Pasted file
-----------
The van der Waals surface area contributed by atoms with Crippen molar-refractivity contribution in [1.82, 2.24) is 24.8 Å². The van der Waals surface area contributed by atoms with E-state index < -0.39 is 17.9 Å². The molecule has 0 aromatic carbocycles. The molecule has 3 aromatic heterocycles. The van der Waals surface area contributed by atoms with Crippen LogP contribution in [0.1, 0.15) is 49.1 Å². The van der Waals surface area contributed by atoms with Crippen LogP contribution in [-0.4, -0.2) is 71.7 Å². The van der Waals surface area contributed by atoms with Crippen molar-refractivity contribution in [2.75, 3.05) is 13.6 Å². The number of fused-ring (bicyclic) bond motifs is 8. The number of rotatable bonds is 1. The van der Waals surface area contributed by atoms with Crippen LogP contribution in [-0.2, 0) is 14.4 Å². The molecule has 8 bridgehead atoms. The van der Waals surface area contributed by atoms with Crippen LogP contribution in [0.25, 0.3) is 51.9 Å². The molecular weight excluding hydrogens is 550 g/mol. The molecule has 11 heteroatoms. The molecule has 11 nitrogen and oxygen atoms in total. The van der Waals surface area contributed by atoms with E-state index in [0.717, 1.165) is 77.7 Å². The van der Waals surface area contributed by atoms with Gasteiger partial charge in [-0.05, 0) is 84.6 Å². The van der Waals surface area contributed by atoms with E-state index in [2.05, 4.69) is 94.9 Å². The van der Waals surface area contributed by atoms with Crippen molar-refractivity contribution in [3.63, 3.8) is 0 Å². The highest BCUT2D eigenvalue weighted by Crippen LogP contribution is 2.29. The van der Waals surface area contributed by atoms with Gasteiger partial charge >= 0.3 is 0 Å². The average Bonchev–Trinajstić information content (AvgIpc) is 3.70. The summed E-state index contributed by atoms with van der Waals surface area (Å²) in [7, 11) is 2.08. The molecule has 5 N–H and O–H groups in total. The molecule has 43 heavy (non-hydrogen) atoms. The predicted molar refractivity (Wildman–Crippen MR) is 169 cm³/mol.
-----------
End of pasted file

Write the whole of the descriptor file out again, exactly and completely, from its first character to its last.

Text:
The van der Waals surface area contributed by atoms with Crippen molar-refractivity contribution in [1.82, 2.24) is 24.8 Å². The van der Waals surface area contributed by atoms with E-state index < -0.39 is 17.9 Å². The molecule has 0 aromatic carbocycles. The molecule has 3 aromatic heterocycles. The van der Waals surface area contributed by atoms with Crippen LogP contribution in [0.1, 0.15) is 49.1 Å². The van der Waals surface area contributed by atoms with Crippen LogP contribution in [-0.4, -0.2) is 71.7 Å². The van der Waals surface area contributed by atoms with Crippen molar-refractivity contribution in [2.75, 3.05) is 13.6 Å². The number of fused-ring (bicyclic) bond motifs is 8. The number of rotatable bonds is 1. The van der Waals surface area contributed by atoms with Crippen LogP contribution in [-0.2, 0) is 14.4 Å². The molecule has 8 bridgehead atoms. The van der Waals surface area contributed by atoms with Crippen LogP contribution in [0.25, 0.3) is 51.9 Å². The molecular weight excluding hydrogens is 550 g/mol. The molecule has 11 heteroatoms. The molecule has 11 nitrogen and oxygen atoms in total. The van der Waals surface area contributed by atoms with E-state index in [0.717, 1.165) is 77.7 Å². The van der Waals surface area contributed by atoms with Gasteiger partial charge in [-0.05, 0) is 84.6 Å². The van der Waals surface area contributed by atoms with E-state index in [2.05, 4.69) is 94.9 Å². The van der Waals surface area contributed by atoms with Crippen molar-refractivity contribution in [3.63, 3.8) is 0 Å². The highest BCUT2D eigenvalue weighted by Crippen LogP contribution is 2.29. The van der Waals surface area contributed by atoms with Gasteiger partial charge >= 0.3 is 0 Å². The average Bonchev–Trinajstić information content (AvgIpc) is 3.70. The summed E-state index contributed by atoms with van der Waals surface area (Å²) in [7, 11) is 2.08. The molecule has 5 N–H and O–H groups in total. The molecule has 43 heavy (non-hydrogen) atoms. The predicted molar refractivity (Wildman–Crippen MR) is 169 cm³/mol.